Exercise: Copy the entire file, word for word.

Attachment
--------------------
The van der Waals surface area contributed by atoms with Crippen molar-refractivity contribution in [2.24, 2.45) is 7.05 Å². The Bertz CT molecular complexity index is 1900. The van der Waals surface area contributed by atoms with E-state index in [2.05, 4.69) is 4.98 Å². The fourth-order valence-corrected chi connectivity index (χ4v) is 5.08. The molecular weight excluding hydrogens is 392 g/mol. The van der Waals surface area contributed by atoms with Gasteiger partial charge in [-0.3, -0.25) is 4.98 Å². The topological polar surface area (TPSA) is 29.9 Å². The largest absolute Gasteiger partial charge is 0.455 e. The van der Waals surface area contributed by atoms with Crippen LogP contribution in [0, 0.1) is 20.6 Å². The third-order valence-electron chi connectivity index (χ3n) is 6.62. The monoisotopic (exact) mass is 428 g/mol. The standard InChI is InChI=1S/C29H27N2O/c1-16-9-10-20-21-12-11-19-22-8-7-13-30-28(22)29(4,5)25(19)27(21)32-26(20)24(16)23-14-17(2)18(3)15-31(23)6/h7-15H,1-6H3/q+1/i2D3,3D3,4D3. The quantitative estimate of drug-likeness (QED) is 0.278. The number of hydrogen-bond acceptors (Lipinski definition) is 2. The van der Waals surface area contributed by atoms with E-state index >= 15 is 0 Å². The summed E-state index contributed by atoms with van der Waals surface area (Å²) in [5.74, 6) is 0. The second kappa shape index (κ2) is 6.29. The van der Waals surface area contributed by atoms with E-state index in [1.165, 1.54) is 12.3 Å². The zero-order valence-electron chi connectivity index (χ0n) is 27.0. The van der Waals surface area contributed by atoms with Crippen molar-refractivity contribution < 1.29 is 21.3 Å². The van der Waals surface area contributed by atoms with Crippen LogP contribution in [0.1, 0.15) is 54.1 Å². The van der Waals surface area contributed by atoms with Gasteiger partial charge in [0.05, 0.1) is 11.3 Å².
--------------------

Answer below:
The van der Waals surface area contributed by atoms with Crippen molar-refractivity contribution in [2.24, 2.45) is 7.05 Å². The Bertz CT molecular complexity index is 1900. The van der Waals surface area contributed by atoms with E-state index in [2.05, 4.69) is 4.98 Å². The fourth-order valence-corrected chi connectivity index (χ4v) is 5.08. The molecular weight excluding hydrogens is 392 g/mol. The van der Waals surface area contributed by atoms with Gasteiger partial charge in [-0.3, -0.25) is 4.98 Å². The topological polar surface area (TPSA) is 29.9 Å². The largest absolute Gasteiger partial charge is 0.455 e. The van der Waals surface area contributed by atoms with Crippen LogP contribution in [0, 0.1) is 20.6 Å². The third-order valence-electron chi connectivity index (χ3n) is 6.62. The monoisotopic (exact) mass is 428 g/mol. The standard InChI is InChI=1S/C29H27N2O/c1-16-9-10-20-21-12-11-19-22-8-7-13-30-28(22)29(4,5)25(19)27(21)32-26(20)24(16)23-14-17(2)18(3)15-31(23)6/h7-15H,1-6H3/q+1/i2D3,3D3,4D3. The quantitative estimate of drug-likeness (QED) is 0.278. The number of hydrogen-bond acceptors (Lipinski definition) is 2. The van der Waals surface area contributed by atoms with E-state index >= 15 is 0 Å². The summed E-state index contributed by atoms with van der Waals surface area (Å²) in [5.74, 6) is 0. The second kappa shape index (κ2) is 6.29. The van der Waals surface area contributed by atoms with E-state index in [1.165, 1.54) is 12.3 Å². The zero-order valence-electron chi connectivity index (χ0n) is 27.0. The van der Waals surface area contributed by atoms with Crippen molar-refractivity contribution < 1.29 is 21.3 Å². The van der Waals surface area contributed by atoms with Crippen LogP contribution in [0.1, 0.15) is 54.1 Å². The van der Waals surface area contributed by atoms with Gasteiger partial charge in [0.05, 0.1) is 11.3 Å².